Foodie Februrary: Fruity Oolong Fizz and Oolong Peanut Brittle

Foodie Februrary: Fruity Oolong Fizz and Oolong Peanut Brittle

I read an interesting article recently that highlighted the lack of good “mocktails” out in the current scene. Sounded like a challenge to me! As a bartending enthusiast (who now only demonstrates her mastery at parties), I thought I could play with our tea and experiment my way to success. Turns out I was right!

Meet the new mixologist’s best friend: Tea-infused Simple Syrup. Make a few versions of this, and honestly – the only limit is your imagination!

Tea Simple Syrups!

Tea-Infused Simple Syrup

  • 1 cup sugar
  • 1 cup hot tea
  1. Make a strong cup of tea, then mix the tea and sugar in a small pan (make sure that pan has a lid!).
  2. Bring the tea and sugar to a rolling boil.
  3. Move it off the heat, cover the pan and let it cool completely.

 

Matt and I made several syrups, using Rum Runner’s Red, Fujian Oolong, Ti Kuan Yin and Manjushree Assam tea! In the course of super-serious scientific experimentation (ahem), we quickly discovered that simple syrup can be used to make any number of distracting things, like candy and snow cones, but let’s keep on target – on with the mocktails (or more)!

 

Cut Grapefruit

Fruity Oolong Fizz

  • 2 shots oolong simple syrup
    (I used Fujian)
  • Juice from half a grapefruit
    (about 1/3 cup)
  • Plain or lemon seltzer
  • 1 shot gin (optional)
    We enjoyed Bombay Sapphire in this.
  1. Place 5 ice cubes in a short glass.
  2. Pour simple syrup and gin (if using) over the ice with the juice from half a squeezed grapefruit.
  3. Stir, then fill with plain or lemon seltzer. Adding a colored umbrella to this refresher is totally up to you…but it’d be awfully appropriate.

The style of peanut brittle I made is actually called Nkati Cake, a traditional sweet from Ghana. I first learned about it when I decided to try Better Brittle in Syracuse, NY (where I grew up), a local company that makes the brittle in small batches. I adore peanut brittle in most forms, but I have to say that nkati cake is my favorite – the peanuts are crushed finely and distributed throughout the candy, thus giving the product a uniform, easily chewed consistency. It is rolled to an even thickness and then scored into squares, which later snap apart into neat little portions when cool.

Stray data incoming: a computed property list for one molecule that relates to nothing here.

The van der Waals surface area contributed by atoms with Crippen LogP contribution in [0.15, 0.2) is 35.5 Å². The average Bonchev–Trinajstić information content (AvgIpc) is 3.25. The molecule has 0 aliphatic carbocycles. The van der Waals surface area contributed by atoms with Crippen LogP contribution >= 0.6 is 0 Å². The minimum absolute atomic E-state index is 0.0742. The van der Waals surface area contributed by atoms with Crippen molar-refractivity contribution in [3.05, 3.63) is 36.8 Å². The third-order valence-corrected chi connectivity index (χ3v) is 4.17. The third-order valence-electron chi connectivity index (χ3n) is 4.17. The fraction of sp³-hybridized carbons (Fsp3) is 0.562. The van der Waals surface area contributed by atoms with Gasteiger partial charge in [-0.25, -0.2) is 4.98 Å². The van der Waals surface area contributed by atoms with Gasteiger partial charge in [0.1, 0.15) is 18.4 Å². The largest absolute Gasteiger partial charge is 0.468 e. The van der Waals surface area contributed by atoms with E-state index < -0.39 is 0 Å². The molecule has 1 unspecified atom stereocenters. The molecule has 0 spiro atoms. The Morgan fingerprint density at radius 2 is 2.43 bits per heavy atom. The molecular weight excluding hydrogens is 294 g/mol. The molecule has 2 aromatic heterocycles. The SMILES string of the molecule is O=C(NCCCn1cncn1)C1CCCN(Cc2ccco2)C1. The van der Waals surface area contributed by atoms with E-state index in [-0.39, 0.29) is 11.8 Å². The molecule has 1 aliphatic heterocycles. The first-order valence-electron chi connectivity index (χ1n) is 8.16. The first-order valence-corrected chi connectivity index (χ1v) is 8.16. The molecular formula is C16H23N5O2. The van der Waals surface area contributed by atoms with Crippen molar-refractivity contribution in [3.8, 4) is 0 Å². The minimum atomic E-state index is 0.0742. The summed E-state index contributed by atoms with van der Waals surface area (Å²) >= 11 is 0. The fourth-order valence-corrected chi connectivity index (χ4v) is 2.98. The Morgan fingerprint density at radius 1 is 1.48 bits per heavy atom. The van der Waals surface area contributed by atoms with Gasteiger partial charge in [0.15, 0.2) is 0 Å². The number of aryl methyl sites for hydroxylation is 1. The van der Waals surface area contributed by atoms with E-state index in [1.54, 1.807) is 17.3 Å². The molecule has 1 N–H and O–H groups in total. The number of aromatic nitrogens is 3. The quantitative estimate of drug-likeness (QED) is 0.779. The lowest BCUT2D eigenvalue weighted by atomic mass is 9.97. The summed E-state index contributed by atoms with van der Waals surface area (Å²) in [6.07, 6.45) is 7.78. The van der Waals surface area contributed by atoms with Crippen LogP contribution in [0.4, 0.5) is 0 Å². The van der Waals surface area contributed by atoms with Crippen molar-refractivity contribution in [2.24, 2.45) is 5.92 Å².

I have made this brittle with peanuts, coconut (also called Kube Cake), sesame seeds and pumpkin seeds! It’s an extremely easy candy to make, and very fast. I enjoy it for its simplicity and infinitely variability; in fact, I decided to play with it again here – using Oolong Simple Syrup.

Oolong Peanut Brittle

Oolong Peanut Brittle
[Inspired by recipe at Tutu’s Kitchen]

  • 1 cup sugar
  • 1 cup peanuts, crushed
  • 3 tablespoons oolong simple syrup
    (I used Ti Kuan Yin)
  • Parchment
  1. Put a 12” piece of parchment paper down on the counter, and place a rolling pin next to it. Candy waits for no one!
  2. Put the sugar in a pan on medium-low heat. Allow the sugar to dissolve on the heat, which may take a few minutes. When the sugar is dissolved, add the crushed peanuts.
  3. Use a candy thermometer to monitor the temperature – when it reaches 300 degrees, remove it from the heat and turn the mass out of the pan onto one half of the sheet of parchment.
  4. Fold the other half of the parchment over the mass, and with a rolling pin, roll the candy until it’s uniformly about a quarter inch thick.
  5. Let cool for a minute, then take a knife (or a pizza cutter!) and press it against the candy like you were cutting it – you don’t have to cut through. Press a pattern of 1 inch squares into the candy. Let cool for 5-10 minutes, then snap it into little square bites.

It’s easiest to taste when the candy is completely cool, but beyond the strong flavors of toasted peanuts and the commanding taste of dark, caramel sugars, there is a floral note from the oolong that adds something subtle and unique to this particular brittle. Enjoy!

– Heather

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